What have you picked/planted today?

Goatboy

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Jan 31, 2005
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Today, I was allowed to take everything I wanted from a Cauliflower field.

This field is about to be ploughed under. Seems a shame huh?

Cauliflower field by British Red, on Flickr

Baked spiced whole caulieflowers (sans leaves) for tea? Really tasty. That or caulieflower cheese... Hmmm.
Shame to plough it all in like you say. Can he not sell it for feed even?

Sent via smoke-signal from a woodland in Scotland.
 

santaman2000

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Goatboy

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Jan 31, 2005
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I like caulie leaves steamed, boiled, shreded'n'fryed or mixed through mash. Just don't find they work when your baking a whole head. They just go nasty that way.
I agree that we should eat more of the plant.

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Goatboy

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Jan 31, 2005
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Speaking of using parts of the plant we often don't I was looking at a friends sweetcorn. It doesn't look like she'll get a crop of it this year now and I was wondering if the leaves and or stalks could be used for much? Was wondering about using the leaves to try making some baskets?

Sent via smoke-signal from a woodland in Scotland.
 

Toddy

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Jan 21, 2005
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It makes quite nice fine tight cordage. Dry the leaves then work them damp.
They're also used to wrap around food for steaming though, savour rice bundles, with meat or fish in them if you choose, or for cake type mixes….you might look up day of the dead recipes, mexico, in a search and see what comes up ?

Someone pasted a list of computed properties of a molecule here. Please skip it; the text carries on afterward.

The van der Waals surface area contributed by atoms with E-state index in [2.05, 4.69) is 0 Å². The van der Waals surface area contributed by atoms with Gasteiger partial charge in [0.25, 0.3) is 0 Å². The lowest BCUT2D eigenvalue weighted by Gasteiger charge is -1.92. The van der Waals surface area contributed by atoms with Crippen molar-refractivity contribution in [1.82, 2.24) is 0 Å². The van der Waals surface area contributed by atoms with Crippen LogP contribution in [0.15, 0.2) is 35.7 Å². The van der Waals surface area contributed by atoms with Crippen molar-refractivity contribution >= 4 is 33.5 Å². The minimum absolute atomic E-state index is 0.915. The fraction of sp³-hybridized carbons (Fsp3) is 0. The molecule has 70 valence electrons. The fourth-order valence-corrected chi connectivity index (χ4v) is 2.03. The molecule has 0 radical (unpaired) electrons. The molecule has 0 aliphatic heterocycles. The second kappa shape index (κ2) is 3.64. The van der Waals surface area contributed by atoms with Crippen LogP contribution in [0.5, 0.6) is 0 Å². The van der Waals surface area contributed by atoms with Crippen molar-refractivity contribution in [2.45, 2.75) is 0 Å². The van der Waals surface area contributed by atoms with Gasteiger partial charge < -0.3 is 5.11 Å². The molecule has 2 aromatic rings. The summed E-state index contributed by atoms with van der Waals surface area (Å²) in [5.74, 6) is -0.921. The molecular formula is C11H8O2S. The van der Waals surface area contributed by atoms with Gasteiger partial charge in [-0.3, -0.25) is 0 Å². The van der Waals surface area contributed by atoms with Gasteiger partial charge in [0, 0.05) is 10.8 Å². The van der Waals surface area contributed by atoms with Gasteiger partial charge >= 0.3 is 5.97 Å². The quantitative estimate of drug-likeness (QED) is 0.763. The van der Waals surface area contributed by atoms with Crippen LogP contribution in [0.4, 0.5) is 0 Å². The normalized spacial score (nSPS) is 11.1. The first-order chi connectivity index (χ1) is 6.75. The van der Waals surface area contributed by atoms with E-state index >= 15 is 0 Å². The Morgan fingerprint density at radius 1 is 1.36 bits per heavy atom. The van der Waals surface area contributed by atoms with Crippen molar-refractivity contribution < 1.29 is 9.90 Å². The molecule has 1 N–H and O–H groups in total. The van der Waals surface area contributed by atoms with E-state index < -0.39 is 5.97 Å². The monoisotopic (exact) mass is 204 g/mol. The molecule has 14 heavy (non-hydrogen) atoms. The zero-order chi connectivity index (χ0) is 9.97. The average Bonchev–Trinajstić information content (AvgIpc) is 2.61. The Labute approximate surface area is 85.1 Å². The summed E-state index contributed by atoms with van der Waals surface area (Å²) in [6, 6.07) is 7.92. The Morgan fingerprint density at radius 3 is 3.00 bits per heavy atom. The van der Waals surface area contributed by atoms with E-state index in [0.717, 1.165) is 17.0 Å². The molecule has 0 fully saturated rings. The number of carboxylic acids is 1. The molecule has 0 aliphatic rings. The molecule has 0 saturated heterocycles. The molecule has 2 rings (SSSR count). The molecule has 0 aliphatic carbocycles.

I too like the steamed green leaves from the cauliflowers. It's like buying leeks with the rich dark green tops cut off though, that's the best bits for stock or soup. Daft to throw away so much good food.

M
 

santaman2000

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Jan 15, 2011
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Speaking of using parts of the plant we often don't I was looking at a friends sweetcorn. It doesn't look like she'll get a crop of it this year now and I was wondering if the leaves and or stalks could be used for much? Was wondering about using the leaves to try making some baskets?

Sent via smoke-signal from a woodland in Scotland.

Are you asking about the leaves on the stalks? Or do you mean the shucks from around the ears? As Toddy said, the shucks are used in Mexican cooking but not actually eaten as such. However absolutely everything (stalks, leaves, shucks, and cobs) can be and are used for animal fodder here. Not just sweetcorn but also with all other corn for human consumption as well as field corn.
 
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British Red

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This is one of the reasons that, to my mind, modern farming is economic but not efficient. In the old small mixed farms anything "edible but unsaleable" was fodder for stock. The output of that stock went back to feed the land. Not just manure, but blood, bone, the lot. Specialised large vegetable farms cannot get the manure back on the land so you get degradation of the soil, needing more and more fossil fuel fertilisers just to get a crop out. There is now so little organic matter in that veg field that it erodes by many tonnes per acre, per year. The rain leaves orange residue (topsoil).

<sigh>
 

george47

Banned
Aug 14, 2015
194
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North Gulf of Mexico
"However absolutely everything (stalks, leaves, shucks, and cobs) can be and are used for animal fodder here. Not just sweetcorn but also with all other corn for human consumption as well as field corn."

I think it has to be - basically - chopped up and then fermented so the bacteria can work on it = silage.